As Prescribed


FDA recently issued a revised draft guidance titled Promotional Labeling and Advertising Considerations for Prescription Biological Reference Products, Biosimilar Products, and Interchangeable Biosimilar Products. This guidance provides specific recommendations for all three classes of products—biologics approved under 351(a) of the Public Health Service Act (PHS Act), and biosimilar products and interchangeable biosimilar products approved under 351(k) of the PHS Act—with respect to meeting FDA’s general accuracy and truthful and non-misleading standards that are applied to advertising and promotion of prescription drug products generally.

The newly issued revised draft replaces a 2020 draft guidance issued by FDA with a similar title. The revised draft, in part, restates previously released draft guidance and also provides some additional newly released guidance for industry.

As background, in approving a biosimilar product, FDA makes a determination of biosimilarity that is described in Section 351(i) of the PHS Act and involves a determination that the proposed biosimilar product is “highly similar” to the approved biological product that it references in its application (the “reference product”), notwithstanding certain “minor differences” between the products, and that there are “no clinically meaningful differences” between the biosimilar and the reference product in terms of safety, purity, or potency.

In addition to providing guidance on how to ensure that references to these various types of products are clear and accurate, especially when promotional materials may refer to a biosimilar product, a related reference product, and/or groups of such products, the draft guidance recommends referring to the FDA-approved labeling for a biosimilar product when considering the scope and kinds of information to include in promotional materials, whether that information relates to studies conducted by the biosimilar applicant directly or not.

With respect to certain other information that sponsors may wish to include in their promotional materials (including data or information developed in support of a finding of biosimilarity that is not otherwise reflected in the FDA-approved labeling), FDA recommends looking to its 2018 guidance titled Medical Product Communications That Are Consistent With the FDA-Required Labeling: Questions and Answers for guidance.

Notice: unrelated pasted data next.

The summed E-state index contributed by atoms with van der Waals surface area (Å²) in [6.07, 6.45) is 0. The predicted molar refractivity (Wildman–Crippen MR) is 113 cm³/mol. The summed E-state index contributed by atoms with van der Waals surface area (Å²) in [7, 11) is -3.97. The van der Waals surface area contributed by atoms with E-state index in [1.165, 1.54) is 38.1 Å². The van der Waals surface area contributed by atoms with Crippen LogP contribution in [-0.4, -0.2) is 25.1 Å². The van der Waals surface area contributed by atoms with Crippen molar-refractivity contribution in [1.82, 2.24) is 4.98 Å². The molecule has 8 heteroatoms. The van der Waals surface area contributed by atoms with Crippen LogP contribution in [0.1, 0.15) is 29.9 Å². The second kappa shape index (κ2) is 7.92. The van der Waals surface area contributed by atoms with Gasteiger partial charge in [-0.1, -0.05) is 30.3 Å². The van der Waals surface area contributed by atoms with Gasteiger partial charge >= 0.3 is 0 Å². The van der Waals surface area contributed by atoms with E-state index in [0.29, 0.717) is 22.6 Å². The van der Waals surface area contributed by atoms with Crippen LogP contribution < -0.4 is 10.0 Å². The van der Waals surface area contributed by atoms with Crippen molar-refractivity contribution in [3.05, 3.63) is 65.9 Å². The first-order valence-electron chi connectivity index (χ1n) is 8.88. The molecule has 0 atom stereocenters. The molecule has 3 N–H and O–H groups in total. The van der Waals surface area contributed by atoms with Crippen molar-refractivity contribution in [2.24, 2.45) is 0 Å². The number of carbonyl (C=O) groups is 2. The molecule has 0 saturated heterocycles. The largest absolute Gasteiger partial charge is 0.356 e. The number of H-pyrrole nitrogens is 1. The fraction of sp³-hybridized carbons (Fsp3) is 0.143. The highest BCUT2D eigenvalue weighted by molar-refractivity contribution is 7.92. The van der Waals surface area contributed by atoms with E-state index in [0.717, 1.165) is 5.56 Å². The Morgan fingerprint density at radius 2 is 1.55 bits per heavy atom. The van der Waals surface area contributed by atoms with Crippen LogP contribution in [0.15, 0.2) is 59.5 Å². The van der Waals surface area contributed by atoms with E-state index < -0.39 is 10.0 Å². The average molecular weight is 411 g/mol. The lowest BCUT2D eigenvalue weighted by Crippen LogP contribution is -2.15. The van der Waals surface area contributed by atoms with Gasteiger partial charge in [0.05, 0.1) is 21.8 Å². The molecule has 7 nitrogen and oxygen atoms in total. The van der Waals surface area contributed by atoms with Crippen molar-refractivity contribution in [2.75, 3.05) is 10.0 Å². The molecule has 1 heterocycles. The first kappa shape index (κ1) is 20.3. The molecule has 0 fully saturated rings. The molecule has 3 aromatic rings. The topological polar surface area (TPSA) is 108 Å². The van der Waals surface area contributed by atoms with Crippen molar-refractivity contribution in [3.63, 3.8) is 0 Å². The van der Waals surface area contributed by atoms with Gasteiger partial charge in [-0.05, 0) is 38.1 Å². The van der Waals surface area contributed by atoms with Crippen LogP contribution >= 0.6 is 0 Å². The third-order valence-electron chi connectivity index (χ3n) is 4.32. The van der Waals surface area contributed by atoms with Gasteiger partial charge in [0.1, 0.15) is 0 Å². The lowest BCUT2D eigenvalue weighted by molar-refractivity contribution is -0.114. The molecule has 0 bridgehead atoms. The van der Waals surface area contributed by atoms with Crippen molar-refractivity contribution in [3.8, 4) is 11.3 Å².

Further, FDA cautions that statements in promotional materials for biological reference products or biosimilar products should not undermine FDA’s finding of biosimilarity, including its finding that the products are “highly similar,” including through comparisons of the products in promotional materials.

Similarly, because FDA expects some “minor differences” between biosimilar products and biological reference products, FDA cautions against suggestions that a biosimilar is less safe or less effective than its reference product simply because it is not identical to the reference product.

Finally, continuing with FDA’s broader theme of considering (and generally narrowing) differences between biosimilar and interchangeable biosimilar products, FDA also cautions against suggestions in promotional materials that a biosimilar (not approved as an interchangeable product) is less safe or less effective than an approved interchangeable biosimilar simply because of that difference in licensure.


Sponsors that are considering developing promotional materials for biological reference products or biosimilar products (including interchangeable biosimilar products) should be mindful of FDA’s recommendations in this and related guidances. As FDA gains more and more experience with biosimilars (including related promotional activity by sponsors), sponsors can expect FDA to continue to fine tune its approach to prescription drug promotion in this space. Interested stakeholders should also comment on this draft guidance, with the comment period scheduled to close on June 25, 2024.